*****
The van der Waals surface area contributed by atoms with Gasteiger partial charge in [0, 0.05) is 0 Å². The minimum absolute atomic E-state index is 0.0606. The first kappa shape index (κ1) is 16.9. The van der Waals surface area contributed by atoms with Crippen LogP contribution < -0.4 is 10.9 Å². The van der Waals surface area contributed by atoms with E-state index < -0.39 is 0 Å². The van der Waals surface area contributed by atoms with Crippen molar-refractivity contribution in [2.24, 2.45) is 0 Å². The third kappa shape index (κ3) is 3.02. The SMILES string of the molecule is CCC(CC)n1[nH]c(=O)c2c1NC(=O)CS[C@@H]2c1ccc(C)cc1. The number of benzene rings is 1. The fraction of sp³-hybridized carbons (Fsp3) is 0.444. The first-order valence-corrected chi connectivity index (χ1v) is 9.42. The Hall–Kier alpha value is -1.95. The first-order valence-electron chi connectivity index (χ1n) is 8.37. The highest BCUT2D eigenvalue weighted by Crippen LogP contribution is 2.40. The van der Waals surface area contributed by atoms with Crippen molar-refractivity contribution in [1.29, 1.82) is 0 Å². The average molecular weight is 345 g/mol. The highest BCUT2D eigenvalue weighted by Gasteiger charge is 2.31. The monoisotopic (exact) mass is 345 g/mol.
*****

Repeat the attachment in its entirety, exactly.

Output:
The van der Waals surface area contributed by atoms with Gasteiger partial charge in [0, 0.05) is 0 Å². The minimum absolute atomic E-state index is 0.0606. The first kappa shape index (κ1) is 16.9. The van der Waals surface area contributed by atoms with Crippen LogP contribution < -0.4 is 10.9 Å². The van der Waals surface area contributed by atoms with E-state index < -0.39 is 0 Å². The van der Waals surface area contributed by atoms with Crippen molar-refractivity contribution in [2.24, 2.45) is 0 Å². The third kappa shape index (κ3) is 3.02. The SMILES string of the molecule is CCC(CC)n1[nH]c(=O)c2c1NC(=O)CS[C@@H]2c1ccc(C)cc1. The number of benzene rings is 1. The fraction of sp³-hybridized carbons (Fsp3) is 0.444. The first-order valence-corrected chi connectivity index (χ1v) is 9.42. The Hall–Kier alpha value is -1.95. The first-order valence-electron chi connectivity index (χ1n) is 8.37. The highest BCUT2D eigenvalue weighted by Crippen LogP contribution is 2.40. The van der Waals surface area contributed by atoms with Crippen molar-refractivity contribution in [1.29, 1.82) is 0 Å². The average molecular weight is 345 g/mol. The highest BCUT2D eigenvalue weighted by Gasteiger charge is 2.31. The monoisotopic (exact) mass is 345 g/mol.